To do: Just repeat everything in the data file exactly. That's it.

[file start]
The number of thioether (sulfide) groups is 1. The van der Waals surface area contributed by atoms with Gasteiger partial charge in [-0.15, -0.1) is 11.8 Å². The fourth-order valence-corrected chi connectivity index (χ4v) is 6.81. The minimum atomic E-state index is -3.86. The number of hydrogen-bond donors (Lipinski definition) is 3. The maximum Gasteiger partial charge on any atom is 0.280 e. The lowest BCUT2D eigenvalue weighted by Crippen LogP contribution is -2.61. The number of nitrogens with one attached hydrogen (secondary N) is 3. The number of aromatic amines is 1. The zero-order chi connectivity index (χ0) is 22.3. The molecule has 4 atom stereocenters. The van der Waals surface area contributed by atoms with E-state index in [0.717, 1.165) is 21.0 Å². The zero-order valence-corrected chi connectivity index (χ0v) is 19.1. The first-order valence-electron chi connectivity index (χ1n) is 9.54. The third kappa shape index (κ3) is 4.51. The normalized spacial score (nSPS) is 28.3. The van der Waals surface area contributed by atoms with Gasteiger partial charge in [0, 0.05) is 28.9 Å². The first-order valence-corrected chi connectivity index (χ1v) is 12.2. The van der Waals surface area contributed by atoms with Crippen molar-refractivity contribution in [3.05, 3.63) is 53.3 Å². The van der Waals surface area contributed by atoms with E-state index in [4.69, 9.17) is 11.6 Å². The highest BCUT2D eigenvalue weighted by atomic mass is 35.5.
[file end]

The number of thioether (sulfide) groups is 1. The van der Waals surface area contributed by atoms with Gasteiger partial charge in [-0.15, -0.1) is 11.8 Å². The fourth-order valence-corrected chi connectivity index (χ4v) is 6.81. The minimum atomic E-state index is -3.86. The number of hydrogen-bond donors (Lipinski definition) is 3. The maximum Gasteiger partial charge on any atom is 0.280 e. The lowest BCUT2D eigenvalue weighted by Crippen LogP contribution is -2.61. The number of nitrogens with one attached hydrogen (secondary N) is 3. The number of aromatic amines is 1. The zero-order chi connectivity index (χ0) is 22.3. The molecule has 4 atom stereocenters. The van der Waals surface area contributed by atoms with E-state index in [0.717, 1.165) is 21.0 Å². The zero-order valence-corrected chi connectivity index (χ0v) is 19.1. The first-order valence-electron chi connectivity index (χ1n) is 9.54. The third kappa shape index (κ3) is 4.51. The normalized spacial score (nSPS) is 28.3. The van der Waals surface area contributed by atoms with Gasteiger partial charge in [0, 0.05) is 28.9 Å². The first-order valence-corrected chi connectivity index (χ1v) is 12.2. The van der Waals surface area contributed by atoms with Crippen molar-refractivity contribution in [3.05, 3.63) is 53.3 Å². The van der Waals surface area contributed by atoms with E-state index in [4.69, 9.17) is 11.6 Å². The highest BCUT2D eigenvalue weighted by atomic mass is 35.5.